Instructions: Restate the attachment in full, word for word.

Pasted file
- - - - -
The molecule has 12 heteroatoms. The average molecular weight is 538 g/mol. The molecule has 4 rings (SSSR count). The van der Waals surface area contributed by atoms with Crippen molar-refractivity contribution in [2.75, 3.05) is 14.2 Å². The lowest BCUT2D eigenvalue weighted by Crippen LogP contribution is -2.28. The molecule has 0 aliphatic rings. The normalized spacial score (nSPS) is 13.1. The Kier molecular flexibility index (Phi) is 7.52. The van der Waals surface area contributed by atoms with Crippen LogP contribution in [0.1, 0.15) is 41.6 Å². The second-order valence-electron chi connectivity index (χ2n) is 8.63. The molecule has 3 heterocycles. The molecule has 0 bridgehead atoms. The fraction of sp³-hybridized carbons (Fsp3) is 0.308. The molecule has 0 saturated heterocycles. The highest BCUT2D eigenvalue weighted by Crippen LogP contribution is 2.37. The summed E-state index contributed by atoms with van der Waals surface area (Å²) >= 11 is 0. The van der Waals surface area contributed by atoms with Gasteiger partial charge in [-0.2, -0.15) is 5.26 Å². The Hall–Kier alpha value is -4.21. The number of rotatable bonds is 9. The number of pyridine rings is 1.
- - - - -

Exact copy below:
The molecule has 12 heteroatoms. The average molecular weight is 538 g/mol. The molecule has 4 rings (SSSR count). The van der Waals surface area contributed by atoms with Crippen molar-refractivity contribution in [2.75, 3.05) is 14.2 Å². The lowest BCUT2D eigenvalue weighted by Crippen LogP contribution is -2.28. The molecule has 0 aliphatic rings. The normalized spacial score (nSPS) is 13.1. The Kier molecular flexibility index (Phi) is 7.52. The van der Waals surface area contributed by atoms with Crippen LogP contribution in [0.1, 0.15) is 41.6 Å². The second-order valence-electron chi connectivity index (χ2n) is 8.63. The molecule has 3 heterocycles. The molecule has 0 bridgehead atoms. The fraction of sp³-hybridized carbons (Fsp3) is 0.308. The molecule has 0 saturated heterocycles. The highest BCUT2D eigenvalue weighted by Crippen LogP contribution is 2.37. The summed E-state index contributed by atoms with van der Waals surface area (Å²) >= 11 is 0. The van der Waals surface area contributed by atoms with Gasteiger partial charge in [-0.2, -0.15) is 5.26 Å². The Hall–Kier alpha value is -4.21. The number of rotatable bonds is 9. The number of pyridine rings is 1.